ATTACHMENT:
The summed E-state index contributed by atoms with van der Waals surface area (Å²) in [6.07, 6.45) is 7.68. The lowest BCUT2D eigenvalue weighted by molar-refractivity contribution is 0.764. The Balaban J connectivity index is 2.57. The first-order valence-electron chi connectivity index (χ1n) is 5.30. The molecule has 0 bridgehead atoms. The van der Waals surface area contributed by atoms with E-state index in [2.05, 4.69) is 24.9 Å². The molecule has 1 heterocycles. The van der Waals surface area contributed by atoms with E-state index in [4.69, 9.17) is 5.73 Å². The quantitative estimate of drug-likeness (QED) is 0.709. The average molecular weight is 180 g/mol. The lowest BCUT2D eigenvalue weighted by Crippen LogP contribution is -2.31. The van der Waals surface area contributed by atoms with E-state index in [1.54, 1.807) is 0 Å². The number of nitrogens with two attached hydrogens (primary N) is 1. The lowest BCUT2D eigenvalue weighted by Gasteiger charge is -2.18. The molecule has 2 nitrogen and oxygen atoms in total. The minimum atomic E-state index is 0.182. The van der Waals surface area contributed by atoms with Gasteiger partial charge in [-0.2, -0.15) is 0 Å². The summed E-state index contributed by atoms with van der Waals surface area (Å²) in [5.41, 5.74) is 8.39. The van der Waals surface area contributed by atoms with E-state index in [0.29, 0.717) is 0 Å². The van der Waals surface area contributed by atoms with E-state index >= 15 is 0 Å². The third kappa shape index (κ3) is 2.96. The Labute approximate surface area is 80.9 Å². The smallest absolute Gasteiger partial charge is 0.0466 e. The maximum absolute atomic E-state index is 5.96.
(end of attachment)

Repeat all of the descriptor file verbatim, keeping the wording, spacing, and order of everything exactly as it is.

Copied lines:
The summed E-state index contributed by atoms with van der Waals surface area (Å²) in [6.07, 6.45) is 7.68. The lowest BCUT2D eigenvalue weighted by molar-refractivity contribution is 0.764. The Balaban J connectivity index is 2.57. The first-order valence-electron chi connectivity index (χ1n) is 5.30. The molecule has 0 bridgehead atoms. The van der Waals surface area contributed by atoms with E-state index in [2.05, 4.69) is 24.9 Å². The molecule has 1 heterocycles. The van der Waals surface area contributed by atoms with E-state index in [4.69, 9.17) is 5.73 Å². The quantitative estimate of drug-likeness (QED) is 0.709. The average molecular weight is 180 g/mol. The lowest BCUT2D eigenvalue weighted by Crippen LogP contribution is -2.31. The van der Waals surface area contributed by atoms with E-state index in [1.54, 1.807) is 0 Å². The number of nitrogens with two attached hydrogens (primary N) is 1. The lowest BCUT2D eigenvalue weighted by Gasteiger charge is -2.18. The molecule has 2 nitrogen and oxygen atoms in total. The minimum atomic E-state index is 0.182. The van der Waals surface area contributed by atoms with Gasteiger partial charge in [-0.2, -0.15) is 0 Å². The summed E-state index contributed by atoms with van der Waals surface area (Å²) in [5.41, 5.74) is 8.39. The van der Waals surface area contributed by atoms with E-state index in [0.29, 0.717) is 0 Å². The van der Waals surface area contributed by atoms with E-state index >= 15 is 0 Å². The third kappa shape index (κ3) is 2.96. The Labute approximate surface area is 80.9 Å². The smallest absolute Gasteiger partial charge is 0.0466 e. The maximum absolute atomic E-state index is 5.96.